In an homage to the female superhero Wonder Woman, 100 Glamazons draped in a colour palette of red, blue and gold will march down Oxford Street this Saturday the 4th of March for the 2017 Sydney Gay and Lesbian Mardi Gras.
Ethan Carter is the Australian man behind the costume material, spending the past few months sewing, slicing and stitching the 100 costumes from his home base of Chicago.
“This year with the costuming we decided to make it a bit of a fusion between the new costume from the upcoming Wonder Woman film that will be released in June, and that festive cheerleader kind of vibe,” says Ethan.
“I spent a bit of time with the team, work-shopping and brainstorming how that was going to look, and I always like to sketch out my designs and costumes, and share that visual.”
The Glamazon All Stars will be decked out in crimson red cotton t-shirts, spandex battle skorts (half skirt-half shorts), accessorised with 100 mini gold lassos.
“I went into production at the end of December, and then we came into the Christmas period and I used that time while I was in cold, wintery Chicago to spend 12 days of Christmas bent over the sewing machine with rolls and rolls of spandex,” Ethan says.
“I had to get through a hundred skorts plus a few spares because you never know if somebody’s outfit isn’t going to fit right, or they’ll lose it and you’ll need a replacement, so there’s always a backup for the backup.”
The fashionista arrived back in Sydney recently to put the final touches on the skimpy outfits, just in time for members of the Glamazon All Stars float to try things on for size.
The self-confessed control freak is very protective of how the final outfits will turn out, but is also concerned about how comfortable they’ll be for the marchers to wear.
“When you’ve got around 100 costumes you’ve got to manufacture, plus putting together some more coordinated costumes for the featured performers, it is definitely a big production.”
As the original founder of the Glamazons, Ethan has always looked towards Wonder Woman - or Princess Diana of Themyscira as she’s known - as an icon.
“I was probably more star struck by how beautiful she was when I was a kid,” says Ethan.
“But then as you get older and you find out about the reasons she was created. She was there as a symbol of feminine empowerment right back in 1941, but she was also there as a symbol of hope for a war-torn world.”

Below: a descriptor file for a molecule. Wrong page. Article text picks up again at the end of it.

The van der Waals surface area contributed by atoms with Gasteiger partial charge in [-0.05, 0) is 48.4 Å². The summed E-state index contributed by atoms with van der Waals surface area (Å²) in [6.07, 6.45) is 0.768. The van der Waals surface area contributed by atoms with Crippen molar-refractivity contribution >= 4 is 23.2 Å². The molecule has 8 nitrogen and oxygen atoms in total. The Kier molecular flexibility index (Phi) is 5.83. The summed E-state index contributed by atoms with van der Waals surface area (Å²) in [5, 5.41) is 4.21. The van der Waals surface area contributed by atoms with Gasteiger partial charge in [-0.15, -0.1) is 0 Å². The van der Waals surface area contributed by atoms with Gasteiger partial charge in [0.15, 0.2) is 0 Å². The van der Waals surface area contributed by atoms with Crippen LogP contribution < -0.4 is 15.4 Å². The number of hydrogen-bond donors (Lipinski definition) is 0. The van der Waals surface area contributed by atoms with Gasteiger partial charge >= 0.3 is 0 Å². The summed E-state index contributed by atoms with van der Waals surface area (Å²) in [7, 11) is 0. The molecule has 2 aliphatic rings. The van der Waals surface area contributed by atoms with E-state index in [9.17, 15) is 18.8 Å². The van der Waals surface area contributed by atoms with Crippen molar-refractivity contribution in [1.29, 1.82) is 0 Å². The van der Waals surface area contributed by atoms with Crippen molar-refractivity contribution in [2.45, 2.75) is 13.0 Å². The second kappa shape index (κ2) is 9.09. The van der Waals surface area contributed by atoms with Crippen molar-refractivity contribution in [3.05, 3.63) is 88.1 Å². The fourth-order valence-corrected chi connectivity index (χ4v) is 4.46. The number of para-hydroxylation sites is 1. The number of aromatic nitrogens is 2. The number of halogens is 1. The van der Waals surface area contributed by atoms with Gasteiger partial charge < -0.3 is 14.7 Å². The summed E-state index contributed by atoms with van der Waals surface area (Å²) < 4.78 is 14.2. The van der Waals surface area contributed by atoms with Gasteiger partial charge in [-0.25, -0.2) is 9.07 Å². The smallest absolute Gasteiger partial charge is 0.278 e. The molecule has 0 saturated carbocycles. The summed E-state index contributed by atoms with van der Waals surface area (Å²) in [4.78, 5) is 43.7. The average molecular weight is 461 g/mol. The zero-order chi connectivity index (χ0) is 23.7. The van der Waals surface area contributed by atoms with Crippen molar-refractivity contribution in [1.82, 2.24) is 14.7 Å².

With a message of peace and harmony, Wonder Woman’s character has inspired the same values behind the Glamazon float; to achieve peace and harmony between the LGBTQI community and the general public.
“Our message to the people and our four pillars, or the belief structure, are love, unity, valor and equality.”
“Every year… we strive to uphold these messages.”
In October 2016, the superhero was confirmed as bisexual by DC comic writer Greg Rucka.
She also served a short stint as an honorary UN ambassador for gender equality, before being stripped of the title after widespread criticism that the appointment sent the wrong message about objectifying women.
Wonder Woman will always be an ambassador for gender equality in Ethan’s eyes however, and he will be wearing a feature costume at this year’s parade in her honour.
“The feature piece is a more modern version of Wonder Woman,” Ethan says.
“This one has been inspired by the artists that have recently worked on the Wonder Woman comic, one of which is Nicola Scott, a Sydney-based artist who has done a lot of work for DC Comics.”
“I thought it was good to produce a piece that was giving tribute to that costume design.”
Getting the eagle to sit symmetrically across the breast of the feature costume was the most challenging part of the costume, because the fabric is satin with the eagle is spandex, which stretches.
For the 20 hours of work put into this one piece, Ethan thinks he “might wear it on the plane back home” after the parade.
“I didn’t bring the invisible jet with me this year though, it’s in the workshop.”
The 2017 Sydney Gay and Lesbian Mardi Gras Festival Parade starts from 7pm on Saturday March 4 along Oxford and Flinders Streets.